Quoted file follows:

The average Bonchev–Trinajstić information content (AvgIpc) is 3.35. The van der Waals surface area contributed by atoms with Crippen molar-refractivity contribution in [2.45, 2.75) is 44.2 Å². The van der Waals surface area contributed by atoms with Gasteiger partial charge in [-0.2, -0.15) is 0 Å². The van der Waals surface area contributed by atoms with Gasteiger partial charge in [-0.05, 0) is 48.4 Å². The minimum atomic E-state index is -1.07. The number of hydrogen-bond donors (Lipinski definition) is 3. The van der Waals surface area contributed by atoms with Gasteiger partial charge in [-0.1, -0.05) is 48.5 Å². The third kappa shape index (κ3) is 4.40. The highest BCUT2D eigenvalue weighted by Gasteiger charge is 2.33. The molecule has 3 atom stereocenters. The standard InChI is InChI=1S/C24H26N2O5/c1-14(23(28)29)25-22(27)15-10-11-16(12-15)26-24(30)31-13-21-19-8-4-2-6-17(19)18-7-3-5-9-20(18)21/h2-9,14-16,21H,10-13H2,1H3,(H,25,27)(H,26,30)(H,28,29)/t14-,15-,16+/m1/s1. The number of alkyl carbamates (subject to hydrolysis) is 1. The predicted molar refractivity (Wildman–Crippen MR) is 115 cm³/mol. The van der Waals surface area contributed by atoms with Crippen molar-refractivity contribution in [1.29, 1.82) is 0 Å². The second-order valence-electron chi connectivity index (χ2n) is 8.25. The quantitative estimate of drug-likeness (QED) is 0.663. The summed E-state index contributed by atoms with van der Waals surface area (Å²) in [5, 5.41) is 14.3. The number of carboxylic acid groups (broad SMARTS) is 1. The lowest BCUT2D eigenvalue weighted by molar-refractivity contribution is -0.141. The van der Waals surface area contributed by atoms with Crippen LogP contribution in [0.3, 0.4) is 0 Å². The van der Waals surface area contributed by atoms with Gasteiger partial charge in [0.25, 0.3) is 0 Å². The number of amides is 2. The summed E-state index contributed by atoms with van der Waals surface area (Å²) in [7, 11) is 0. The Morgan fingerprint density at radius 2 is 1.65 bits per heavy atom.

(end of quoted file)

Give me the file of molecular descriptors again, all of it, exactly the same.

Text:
The average Bonchev–Trinajstić information content (AvgIpc) is 3.35. The van der Waals surface area contributed by atoms with Crippen molar-refractivity contribution in [2.45, 2.75) is 44.2 Å². The van der Waals surface area contributed by atoms with Gasteiger partial charge in [-0.2, -0.15) is 0 Å². The van der Waals surface area contributed by atoms with Gasteiger partial charge in [-0.05, 0) is 48.4 Å². The minimum atomic E-state index is -1.07. The number of hydrogen-bond donors (Lipinski definition) is 3. The van der Waals surface area contributed by atoms with Gasteiger partial charge in [-0.1, -0.05) is 48.5 Å². The third kappa shape index (κ3) is 4.40. The highest BCUT2D eigenvalue weighted by Gasteiger charge is 2.33. The molecule has 3 atom stereocenters. The standard InChI is InChI=1S/C24H26N2O5/c1-14(23(28)29)25-22(27)15-10-11-16(12-15)26-24(30)31-13-21-19-8-4-2-6-17(19)18-7-3-5-9-20(18)21/h2-9,14-16,21H,10-13H2,1H3,(H,25,27)(H,26,30)(H,28,29)/t14-,15-,16+/m1/s1. The number of alkyl carbamates (subject to hydrolysis) is 1. The predicted molar refractivity (Wildman–Crippen MR) is 115 cm³/mol. The van der Waals surface area contributed by atoms with Crippen molar-refractivity contribution in [1.29, 1.82) is 0 Å². The second-order valence-electron chi connectivity index (χ2n) is 8.25. The quantitative estimate of drug-likeness (QED) is 0.663. The summed E-state index contributed by atoms with van der Waals surface area (Å²) in [5, 5.41) is 14.3. The number of carboxylic acid groups (broad SMARTS) is 1. The lowest BCUT2D eigenvalue weighted by molar-refractivity contribution is -0.141. The van der Waals surface area contributed by atoms with Crippen LogP contribution in [0.3, 0.4) is 0 Å². The van der Waals surface area contributed by atoms with Gasteiger partial charge in [0.25, 0.3) is 0 Å². The number of amides is 2. The summed E-state index contributed by atoms with van der Waals surface area (Å²) in [7, 11) is 0. The Morgan fingerprint density at radius 2 is 1.65 bits per heavy atom.